Jim Korkow has 34 rodeo broncs vacationing unbucked at a ranch in Texas, all unrode with no cowboys to be throwed.
The COVID-19 pandemic has reached into many places, including the rodeo world, where the Korkow family ranch is the source of some of the best “rough stock” that help cowboys win rodeos. The bulls and broncs raised on Medicine Creek east of Pierre are rated some of the best.
But this week they faced the cancellation of rodeos across the country because of the pandemic. It’s already costing the Korkows money, when they would usually be hitting a rodeo or two a week with their horses and bulls.
Korkow’s bronc Onion Ring, in fact, just scored 91.25 points while Wyatt Casper rode him March 6 at the American Rodeo in Arlington, Texas. Well, Casper actually was credited with that score, but Onion Ring contributed just as many points as did Casper.
The three judges give half the points to the horse’s performance, half to the rider’s.
And 91.25 is a really high score; often an 84 or 85 will win a rodeo. It means the horse bucked really well and the rider looked great in lasting the eight seconds.
Casper’s overall event win illustrates, too, how much more money there is in rodeo every year. And therefore, how much more to lose if the rodeos don’t happen.
Just for the ride on Onion Ring, Casper won only $3,000. But that ride put him in the running to win the saddle bronc event for the rodeo, which was worth $100,000.
On top of that, by winning the event, he was in the mix to win all or part of the $1 million bonus by sponsor RFD. He won a half-share of the bonus, meaning he won $600,000 that weekend. Onion Ring played a key part of helping Casper win that huge prize, Jim Korkow said.
Casper told reporters at the rodeo he’s never had more than $20,000 in his bank account before.
Now, still early in the year, he’s pretty assured of qualifying for the National Finals next fall in Las Vegas and the chance to be named a world champion in the event that Fort Pierre’s Casey Tibbs once owned back in the 1940s and 1950s.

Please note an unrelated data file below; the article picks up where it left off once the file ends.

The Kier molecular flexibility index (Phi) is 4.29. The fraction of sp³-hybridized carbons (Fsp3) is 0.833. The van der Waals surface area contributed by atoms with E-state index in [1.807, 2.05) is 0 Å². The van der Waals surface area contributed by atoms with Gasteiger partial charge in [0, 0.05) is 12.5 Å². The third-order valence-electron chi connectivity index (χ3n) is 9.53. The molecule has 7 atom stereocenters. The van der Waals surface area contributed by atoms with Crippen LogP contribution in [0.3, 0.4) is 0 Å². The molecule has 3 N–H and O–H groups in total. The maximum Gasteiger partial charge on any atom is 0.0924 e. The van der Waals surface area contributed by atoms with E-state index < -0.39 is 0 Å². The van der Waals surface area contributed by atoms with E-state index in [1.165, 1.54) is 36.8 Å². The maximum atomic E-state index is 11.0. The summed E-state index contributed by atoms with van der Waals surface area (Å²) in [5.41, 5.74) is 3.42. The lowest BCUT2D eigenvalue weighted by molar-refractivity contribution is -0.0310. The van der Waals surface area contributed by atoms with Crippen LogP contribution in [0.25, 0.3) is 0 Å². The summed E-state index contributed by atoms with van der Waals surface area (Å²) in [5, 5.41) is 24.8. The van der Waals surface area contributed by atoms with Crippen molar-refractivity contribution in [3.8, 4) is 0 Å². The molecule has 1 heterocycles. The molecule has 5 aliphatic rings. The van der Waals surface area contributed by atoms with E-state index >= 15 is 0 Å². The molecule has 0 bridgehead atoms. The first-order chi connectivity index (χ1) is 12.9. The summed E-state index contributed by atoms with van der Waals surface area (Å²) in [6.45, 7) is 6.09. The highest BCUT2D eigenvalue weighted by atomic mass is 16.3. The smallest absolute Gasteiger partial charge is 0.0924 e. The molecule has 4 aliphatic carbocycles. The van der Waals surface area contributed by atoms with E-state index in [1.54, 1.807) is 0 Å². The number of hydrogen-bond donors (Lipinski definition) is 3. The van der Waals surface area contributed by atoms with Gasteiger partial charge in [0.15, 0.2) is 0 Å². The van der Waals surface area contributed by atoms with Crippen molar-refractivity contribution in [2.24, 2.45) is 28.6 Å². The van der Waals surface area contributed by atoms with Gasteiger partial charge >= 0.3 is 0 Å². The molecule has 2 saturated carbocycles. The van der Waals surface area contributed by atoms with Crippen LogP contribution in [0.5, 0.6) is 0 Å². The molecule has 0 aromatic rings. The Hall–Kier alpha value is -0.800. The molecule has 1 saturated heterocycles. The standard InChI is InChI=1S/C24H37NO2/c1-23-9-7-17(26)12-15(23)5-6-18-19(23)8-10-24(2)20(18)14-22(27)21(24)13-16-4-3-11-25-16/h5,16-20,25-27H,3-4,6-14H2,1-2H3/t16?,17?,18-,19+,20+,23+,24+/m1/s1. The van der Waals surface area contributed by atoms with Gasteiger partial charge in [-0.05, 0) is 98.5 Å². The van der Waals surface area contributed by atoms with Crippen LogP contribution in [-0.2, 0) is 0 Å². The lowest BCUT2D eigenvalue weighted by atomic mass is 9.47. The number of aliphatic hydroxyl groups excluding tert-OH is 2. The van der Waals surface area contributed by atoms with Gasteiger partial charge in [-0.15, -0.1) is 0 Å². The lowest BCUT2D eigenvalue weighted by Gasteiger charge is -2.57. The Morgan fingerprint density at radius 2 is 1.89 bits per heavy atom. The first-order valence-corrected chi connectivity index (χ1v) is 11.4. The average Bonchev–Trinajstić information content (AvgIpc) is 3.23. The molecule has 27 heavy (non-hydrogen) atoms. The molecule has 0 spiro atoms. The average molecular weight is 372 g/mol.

Casper credited the good horses he was matched with, including Onion Ring.
Interestingly, after years of Onion Ring being one of the top bareback broncs in the country, the Korkows let the gelding, at the ripe age of 10, try bucking with a saddle on this year and he’s looking like a champ, Carole Korkow said Tuesday. “He’s been one of the top three bareback broncs for a few years,” she said.
But as much as Casper won last weekend starkly illustrates how much rodeo cowboys stand to lose now as the PRCA has canceled a bunch of rodeos across the nation.
On Tuesday, the PRCA announced the big Houston Livestock Show and Rodeo that was to run March 3-20 was canceled, as was one in Austin, Texas and the PRCA Championship Rodeo in Fargo which had been slated for March 20-21 in the Fargodome.
At least 10 PRCA rodeos scheduled from now until mid-May were canceled, the PRCA announced Tuesday.
Many others were billed as postponed, for now. Several were re-scheduled to later dates. Others are billed as “scheduled,” seeming to imply they might get canceled if things don’t improve on the coronavirus front.
“It’s costing me quite a lot of money already,” Korkow told the Capital Journal on Tuesday, March 17. “I’ve got a truck with 34 horses in Texas. They have been there since January.”
They have been working until the past couple days. Now they are relaxing on a ranch and it’s not clear when their next rodeo will be.
The Korkows, including Jim and Carole and their son, T.J., and employees follow the rodeo season with their stock trucks.
“We were supposed to be involved in a rodeo this coming weekend. But it’s been canceled. And one in two weeks. And that’s canceled,” Korkow said. “Then the national circuit finals the first weekend in April and that’s in Kissimmee, Florida. They say that’s postponed.”
The Florida rodeo is big and only 1,200 miles from where Korkow’s broncs are quartered on a Texas ranch. But if he has to haul them home to Pierre in the meantime, that means it’s 2,500 miles to get to the Florida event, Jim Korkow said. “That alone will cost me $10,000.”
Rodeo folks all over the nation are experiencing the same thing as the Professional Rodeo Cowboy Association made the grim announcements on Tuesday.
The PRCA posted pages of explanation on Tuesday on its website as it announced the changes.
“The objective is to host all PRCA events, unless public health authorities or state/local governments in the relevant region issue a directive not to stage the event,” the PRCA bulletin read. “Every attempt will be made to reschedule canceled events.”
George Taylor, CEO of the PRCA, wrote in the bulletin: “This is a difficult situation, one with consequences that impact our contestants, fans, sponsors and the communities in which our ProRodeo events are hosted. We appreciate your support as we navigate this ever-changing landscape.”